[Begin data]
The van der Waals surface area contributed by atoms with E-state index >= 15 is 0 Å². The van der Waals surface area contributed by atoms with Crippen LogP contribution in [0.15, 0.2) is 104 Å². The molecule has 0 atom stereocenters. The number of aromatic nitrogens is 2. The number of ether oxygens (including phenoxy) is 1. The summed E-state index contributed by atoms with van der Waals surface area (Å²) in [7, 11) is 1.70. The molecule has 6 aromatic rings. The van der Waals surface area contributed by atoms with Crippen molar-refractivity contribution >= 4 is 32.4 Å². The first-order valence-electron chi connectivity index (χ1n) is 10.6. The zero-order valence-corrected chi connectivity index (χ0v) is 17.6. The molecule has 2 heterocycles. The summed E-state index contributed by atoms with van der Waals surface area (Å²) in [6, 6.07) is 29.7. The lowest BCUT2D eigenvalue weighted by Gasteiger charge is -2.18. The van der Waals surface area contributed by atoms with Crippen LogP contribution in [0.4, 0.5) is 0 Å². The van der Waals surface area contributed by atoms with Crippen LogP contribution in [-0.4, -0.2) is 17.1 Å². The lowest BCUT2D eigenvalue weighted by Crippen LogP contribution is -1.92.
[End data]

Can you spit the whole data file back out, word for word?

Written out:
The van der Waals surface area contributed by atoms with E-state index >= 15 is 0 Å². The van der Waals surface area contributed by atoms with Crippen LogP contribution in [0.15, 0.2) is 104 Å². The molecule has 0 atom stereocenters. The number of aromatic nitrogens is 2. The number of ether oxygens (including phenoxy) is 1. The summed E-state index contributed by atoms with van der Waals surface area (Å²) in [7, 11) is 1.70. The molecule has 6 aromatic rings. The van der Waals surface area contributed by atoms with Crippen molar-refractivity contribution >= 4 is 32.4 Å². The first-order valence-electron chi connectivity index (χ1n) is 10.6. The zero-order valence-corrected chi connectivity index (χ0v) is 17.6. The molecule has 2 heterocycles. The summed E-state index contributed by atoms with van der Waals surface area (Å²) in [6, 6.07) is 29.7. The lowest BCUT2D eigenvalue weighted by Gasteiger charge is -2.18. The van der Waals surface area contributed by atoms with Crippen LogP contribution in [0.4, 0.5) is 0 Å². The van der Waals surface area contributed by atoms with Crippen LogP contribution in [-0.4, -0.2) is 17.1 Å². The lowest BCUT2D eigenvalue weighted by Crippen LogP contribution is -1.92.